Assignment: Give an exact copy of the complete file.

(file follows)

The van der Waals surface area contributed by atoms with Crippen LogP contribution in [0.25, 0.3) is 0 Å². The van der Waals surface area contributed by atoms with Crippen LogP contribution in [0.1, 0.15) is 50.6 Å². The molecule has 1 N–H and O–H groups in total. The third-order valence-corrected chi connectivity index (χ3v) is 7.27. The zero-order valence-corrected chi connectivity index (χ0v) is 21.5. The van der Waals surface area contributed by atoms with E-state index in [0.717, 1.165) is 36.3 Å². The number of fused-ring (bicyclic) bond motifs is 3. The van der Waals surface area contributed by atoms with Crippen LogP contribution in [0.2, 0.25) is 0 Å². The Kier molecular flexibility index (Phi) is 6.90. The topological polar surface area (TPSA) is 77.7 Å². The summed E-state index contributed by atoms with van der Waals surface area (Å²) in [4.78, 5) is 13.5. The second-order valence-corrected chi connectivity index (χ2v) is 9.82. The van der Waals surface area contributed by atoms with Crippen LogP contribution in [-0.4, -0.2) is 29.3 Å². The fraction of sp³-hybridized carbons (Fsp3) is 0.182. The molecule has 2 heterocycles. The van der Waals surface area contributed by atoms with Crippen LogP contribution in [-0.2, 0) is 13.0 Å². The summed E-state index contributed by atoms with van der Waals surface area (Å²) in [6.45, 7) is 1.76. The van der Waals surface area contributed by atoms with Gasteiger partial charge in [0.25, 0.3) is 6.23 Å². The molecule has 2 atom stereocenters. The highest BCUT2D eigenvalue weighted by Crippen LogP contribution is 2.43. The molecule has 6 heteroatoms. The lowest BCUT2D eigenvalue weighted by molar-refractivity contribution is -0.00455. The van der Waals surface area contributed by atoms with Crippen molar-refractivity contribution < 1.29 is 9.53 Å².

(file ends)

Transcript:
The van der Waals surface area contributed by atoms with Crippen LogP contribution in [0.25, 0.3) is 0 Å². The van der Waals surface area contributed by atoms with Crippen LogP contribution in [0.1, 0.15) is 50.6 Å². The molecule has 1 N–H and O–H groups in total. The third-order valence-corrected chi connectivity index (χ3v) is 7.27. The zero-order valence-corrected chi connectivity index (χ0v) is 21.5. The van der Waals surface area contributed by atoms with E-state index in [0.717, 1.165) is 36.3 Å². The number of fused-ring (bicyclic) bond motifs is 3. The van der Waals surface area contributed by atoms with Crippen LogP contribution in [0.2, 0.25) is 0 Å². The Kier molecular flexibility index (Phi) is 6.90. The topological polar surface area (TPSA) is 77.7 Å². The summed E-state index contributed by atoms with van der Waals surface area (Å²) in [4.78, 5) is 13.5. The second-order valence-corrected chi connectivity index (χ2v) is 9.82. The van der Waals surface area contributed by atoms with Crippen LogP contribution in [-0.4, -0.2) is 29.3 Å². The fraction of sp³-hybridized carbons (Fsp3) is 0.182. The molecule has 2 heterocycles. The van der Waals surface area contributed by atoms with Crippen LogP contribution in [-0.2, 0) is 13.0 Å². The summed E-state index contributed by atoms with van der Waals surface area (Å²) in [6.45, 7) is 1.76. The van der Waals surface area contributed by atoms with Gasteiger partial charge in [0.25, 0.3) is 6.23 Å². The molecule has 2 atom stereocenters. The highest BCUT2D eigenvalue weighted by Crippen LogP contribution is 2.43. The molecule has 6 heteroatoms. The lowest BCUT2D eigenvalue weighted by molar-refractivity contribution is -0.00455. The van der Waals surface area contributed by atoms with Crippen molar-refractivity contribution < 1.29 is 9.53 Å².